Having said that, the aggressive push to make Gutenberg a part of core is IMO a mistake. It should first exist for a while as a plugin, so that users who have been using WordPress in one way for five or ten years or more can ease into it. Also, that approach would allow increasing numbers of users to give feedback and help make it even better.

  14. Miriam Schwab
    Miriam Schwab September 7, 2018 at 08:12 | | Reply

    I think we agree: in general, WP needs some modernization, but the aggressive way in which this was pushed is creating a serious rift.

    However, I also wonder whether the vast majority of users, who aren’t familiar with the history and context of this move, will be happy or unhappy with this change. I think people like us are kind of in an echo chamber when it comes to WP. There’s a conference here in Israel that’s not a WordCamp but is for WordPress users, and the participants are simply that: users of WP. They’re not engaged with the standard community, they’re not contributors, they don’t know about forks or debates, they just use it for their own businesses or their small clients. If there are millions of WP websites in the wild, a lot of them might be run and managed by people like these, and they might be happy with Gutenberg. Just a musing 🙂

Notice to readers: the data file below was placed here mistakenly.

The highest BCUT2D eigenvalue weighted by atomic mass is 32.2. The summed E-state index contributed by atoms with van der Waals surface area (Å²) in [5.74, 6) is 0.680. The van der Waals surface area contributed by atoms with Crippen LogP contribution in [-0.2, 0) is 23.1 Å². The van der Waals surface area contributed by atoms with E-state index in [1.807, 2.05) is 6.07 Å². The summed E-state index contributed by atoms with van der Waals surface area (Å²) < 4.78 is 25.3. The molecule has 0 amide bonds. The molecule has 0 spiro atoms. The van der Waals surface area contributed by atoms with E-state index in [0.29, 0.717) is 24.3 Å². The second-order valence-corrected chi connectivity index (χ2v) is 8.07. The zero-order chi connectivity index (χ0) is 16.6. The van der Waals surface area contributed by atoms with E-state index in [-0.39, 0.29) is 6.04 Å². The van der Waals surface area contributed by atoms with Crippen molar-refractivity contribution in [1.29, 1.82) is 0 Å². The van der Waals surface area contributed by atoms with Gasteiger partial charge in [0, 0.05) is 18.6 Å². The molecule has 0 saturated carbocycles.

15. Paul
    Paul September 9, 2018 at 06:51 | | Reply

    This gets to the point of my discontent: [quote]Perhaps this is the first time that there is a serious divergence between what the community wants and what Matt and Automattic want, which necessitates some hard questions to be asked as to whether WordPress is still a community project or a tool meant to drive profits for Automattic and other private entities.[/quote]